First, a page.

You filed your taxes. Congrats, you’re administrative data!
One of life’s great certainties, Tax Day, is just around the corner. This annual rite is usually a time for reflection about the state of the federal tax code, its level, and the various rates—marginal, effective, and average—that we all pay. But there’s another angle that rarely, if ever, gets noted. After you submit your tax filing, you’ll be contributing to an important resource: administrative data.
Administrative data can be thought of as the publicly controlled side of “big data.” When you file your taxes, your returns become part of a dataset at the U.S. Department of the Treasury that includes everyone else who filed that year. And the years before that. Unlike datasets that come from the Current Population Survey, which only samples some of the population, administrative data can sometimes cover a larger portion of the population under study. The annual income data from the March Current Population Survey, for example, comes from a sample of roughly 160,000 observations. The IRS has annual earnings data on more than 140 million tax units.
For researchers, data of this size and accuracy offer a lot of opportunity. And just the tax dataset alone has been the source of some important economics research. Because these data do a better job at capturing top incomes than survey data, administrative tax data are the core of estimates of top-end income inequality from Thomas Piketty and Equitable Growth Steering Committee member Emmanuel Saez, and of top-end wealth inequality by Saez and Gabriel Zucman of the University of California, Berkeley. The same data source underlies the research by Raj Chetty of Stanford University and our Steering Committee, Saez, and others on economic mobility, as well as other research on the changes in the sources of business income.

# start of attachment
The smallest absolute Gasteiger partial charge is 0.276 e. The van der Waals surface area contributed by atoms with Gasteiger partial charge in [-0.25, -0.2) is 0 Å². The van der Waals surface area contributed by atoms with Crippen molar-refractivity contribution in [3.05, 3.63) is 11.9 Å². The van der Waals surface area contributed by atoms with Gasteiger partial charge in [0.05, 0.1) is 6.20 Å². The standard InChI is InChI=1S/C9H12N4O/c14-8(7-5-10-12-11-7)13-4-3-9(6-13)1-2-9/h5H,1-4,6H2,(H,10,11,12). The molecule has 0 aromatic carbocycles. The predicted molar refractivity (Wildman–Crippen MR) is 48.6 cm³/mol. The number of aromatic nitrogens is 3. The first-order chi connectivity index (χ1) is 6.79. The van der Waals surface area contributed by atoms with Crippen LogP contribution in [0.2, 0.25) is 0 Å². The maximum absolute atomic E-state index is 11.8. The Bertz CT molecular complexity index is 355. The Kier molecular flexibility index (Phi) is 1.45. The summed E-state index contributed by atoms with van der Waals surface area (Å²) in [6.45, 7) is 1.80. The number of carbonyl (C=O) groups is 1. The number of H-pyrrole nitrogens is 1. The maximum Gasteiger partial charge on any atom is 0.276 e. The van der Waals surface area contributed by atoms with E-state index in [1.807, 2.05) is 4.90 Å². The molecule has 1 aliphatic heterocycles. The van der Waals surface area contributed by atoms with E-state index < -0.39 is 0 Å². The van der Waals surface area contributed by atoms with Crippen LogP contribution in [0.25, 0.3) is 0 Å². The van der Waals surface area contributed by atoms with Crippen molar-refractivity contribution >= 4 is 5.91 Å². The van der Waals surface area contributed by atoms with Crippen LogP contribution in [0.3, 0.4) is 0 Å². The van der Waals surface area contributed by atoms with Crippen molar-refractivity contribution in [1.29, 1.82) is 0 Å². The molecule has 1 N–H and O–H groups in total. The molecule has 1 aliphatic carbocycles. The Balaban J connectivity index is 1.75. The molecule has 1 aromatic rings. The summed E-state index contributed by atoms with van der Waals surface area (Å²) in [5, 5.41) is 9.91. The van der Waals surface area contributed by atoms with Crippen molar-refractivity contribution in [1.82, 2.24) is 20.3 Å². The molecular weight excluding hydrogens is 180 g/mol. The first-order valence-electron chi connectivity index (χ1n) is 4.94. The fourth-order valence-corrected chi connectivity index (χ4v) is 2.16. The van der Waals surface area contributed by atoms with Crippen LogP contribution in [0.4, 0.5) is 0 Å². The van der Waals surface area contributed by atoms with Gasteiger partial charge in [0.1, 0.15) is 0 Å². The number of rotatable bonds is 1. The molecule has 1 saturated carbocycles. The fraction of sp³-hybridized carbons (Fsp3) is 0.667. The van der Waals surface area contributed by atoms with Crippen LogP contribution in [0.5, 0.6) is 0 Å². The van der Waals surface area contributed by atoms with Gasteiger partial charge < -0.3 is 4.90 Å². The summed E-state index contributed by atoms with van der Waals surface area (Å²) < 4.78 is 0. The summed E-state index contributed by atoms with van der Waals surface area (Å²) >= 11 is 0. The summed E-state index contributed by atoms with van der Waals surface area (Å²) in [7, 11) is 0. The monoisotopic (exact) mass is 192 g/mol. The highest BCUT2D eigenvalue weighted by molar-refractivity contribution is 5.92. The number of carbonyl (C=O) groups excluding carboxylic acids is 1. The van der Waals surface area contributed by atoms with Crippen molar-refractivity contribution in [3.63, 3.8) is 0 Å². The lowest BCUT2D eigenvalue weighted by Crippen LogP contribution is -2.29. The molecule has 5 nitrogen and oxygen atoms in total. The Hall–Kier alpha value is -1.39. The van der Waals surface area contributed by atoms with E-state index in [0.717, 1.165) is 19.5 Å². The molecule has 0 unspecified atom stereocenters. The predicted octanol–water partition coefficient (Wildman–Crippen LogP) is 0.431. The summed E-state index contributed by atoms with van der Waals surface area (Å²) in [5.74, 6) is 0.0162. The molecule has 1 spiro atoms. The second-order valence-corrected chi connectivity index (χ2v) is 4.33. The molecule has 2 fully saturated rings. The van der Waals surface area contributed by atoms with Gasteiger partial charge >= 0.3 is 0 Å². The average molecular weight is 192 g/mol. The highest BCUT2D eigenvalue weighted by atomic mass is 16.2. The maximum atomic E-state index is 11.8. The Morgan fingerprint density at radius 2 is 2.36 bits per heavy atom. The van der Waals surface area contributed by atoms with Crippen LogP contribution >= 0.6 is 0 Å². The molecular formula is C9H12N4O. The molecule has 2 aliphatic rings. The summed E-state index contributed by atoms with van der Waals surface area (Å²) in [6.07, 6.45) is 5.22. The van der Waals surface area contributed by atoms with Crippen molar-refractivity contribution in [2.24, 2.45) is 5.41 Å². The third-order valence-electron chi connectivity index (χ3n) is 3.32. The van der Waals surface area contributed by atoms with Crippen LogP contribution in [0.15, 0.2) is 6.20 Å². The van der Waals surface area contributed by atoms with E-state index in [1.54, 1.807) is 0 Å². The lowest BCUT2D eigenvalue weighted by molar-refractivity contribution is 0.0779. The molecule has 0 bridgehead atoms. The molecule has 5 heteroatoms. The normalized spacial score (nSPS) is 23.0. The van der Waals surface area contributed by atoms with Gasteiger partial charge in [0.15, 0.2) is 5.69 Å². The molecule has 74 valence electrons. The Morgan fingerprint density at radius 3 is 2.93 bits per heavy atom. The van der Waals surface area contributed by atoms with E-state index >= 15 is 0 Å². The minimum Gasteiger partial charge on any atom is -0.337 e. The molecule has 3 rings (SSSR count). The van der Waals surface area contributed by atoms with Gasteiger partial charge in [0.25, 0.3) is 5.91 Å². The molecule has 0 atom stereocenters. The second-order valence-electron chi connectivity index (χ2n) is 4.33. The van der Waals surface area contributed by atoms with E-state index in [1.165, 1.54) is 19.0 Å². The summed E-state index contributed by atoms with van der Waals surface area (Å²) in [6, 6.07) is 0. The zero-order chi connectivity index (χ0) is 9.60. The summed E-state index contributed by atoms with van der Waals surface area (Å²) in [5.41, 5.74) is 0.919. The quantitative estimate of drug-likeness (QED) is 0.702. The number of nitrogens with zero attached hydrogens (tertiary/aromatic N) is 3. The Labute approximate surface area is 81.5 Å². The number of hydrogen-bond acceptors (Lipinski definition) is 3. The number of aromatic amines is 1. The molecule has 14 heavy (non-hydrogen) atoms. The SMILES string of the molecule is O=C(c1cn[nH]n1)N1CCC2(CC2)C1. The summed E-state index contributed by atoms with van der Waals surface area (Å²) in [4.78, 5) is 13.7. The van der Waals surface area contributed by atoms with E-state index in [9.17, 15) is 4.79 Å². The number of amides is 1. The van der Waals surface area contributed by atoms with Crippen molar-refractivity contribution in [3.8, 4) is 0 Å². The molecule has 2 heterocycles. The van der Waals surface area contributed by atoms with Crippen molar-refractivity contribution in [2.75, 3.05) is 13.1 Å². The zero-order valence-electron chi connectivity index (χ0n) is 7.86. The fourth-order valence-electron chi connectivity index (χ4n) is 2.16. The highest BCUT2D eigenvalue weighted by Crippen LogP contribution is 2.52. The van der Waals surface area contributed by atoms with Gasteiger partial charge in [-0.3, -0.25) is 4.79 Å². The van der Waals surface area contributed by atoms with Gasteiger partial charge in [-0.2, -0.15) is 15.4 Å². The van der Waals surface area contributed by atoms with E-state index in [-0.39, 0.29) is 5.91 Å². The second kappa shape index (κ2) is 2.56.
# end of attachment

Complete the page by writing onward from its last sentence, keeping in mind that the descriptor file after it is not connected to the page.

The problem with administrative data is that it’s not easy to obtain access to. Unlike the Current Population Survey and other datasets like it, the data aren’t freely available for download on the Internet. Due to important concerns about privacy, the data are kept on a much tighter lease. Researchers have much taller hurdles to jump when it comes to accessing administrative tax data.
Access is also a significant problem for other datasets, such as data from the Social Security Administration. These large datasets are important for understanding topics such as the rise of inter-firm inequality in the United States, but it’s far from easy to get access to these data. There are concerns about privacy, and sometimes, as a result, individual researchers have to write their code with artificial data and have agency staffers run the code for them. This creates a bottleneck for researchers, leaving only a few researchers able to be accommodated at a time. Staff economists at these agencies have direct access to the data, so they are spared that inconvenience. This is one reason why Treasury or Social Security Administration economists are often co-authors on these projects.
It’s different in other countries. Take a look at some administrative data-driven research abroad and you’ll notice quite a few papers using data from Germany, where administrative data linking workers to their employers are much more readily available. The relatively easier access to data in Germany means we’re seeing researchers in the United States focusing on that country, while research on the United States lags behind. And when research abroad is done, it’s hard to replicate it in the United States to see what the results would be here without access to U.S. administrative data.
Unfortunately, some policymakers have tried to restrict the amount of data researchers and the public already have easy access to—even though the gains from the data almost certainly make up for the costs of collection. Additionally, expanding access to administrative data would help increase the amount of research and our knowledge of the U.S. economy. If we’re all contributing to these datasets, then we might as well have more access.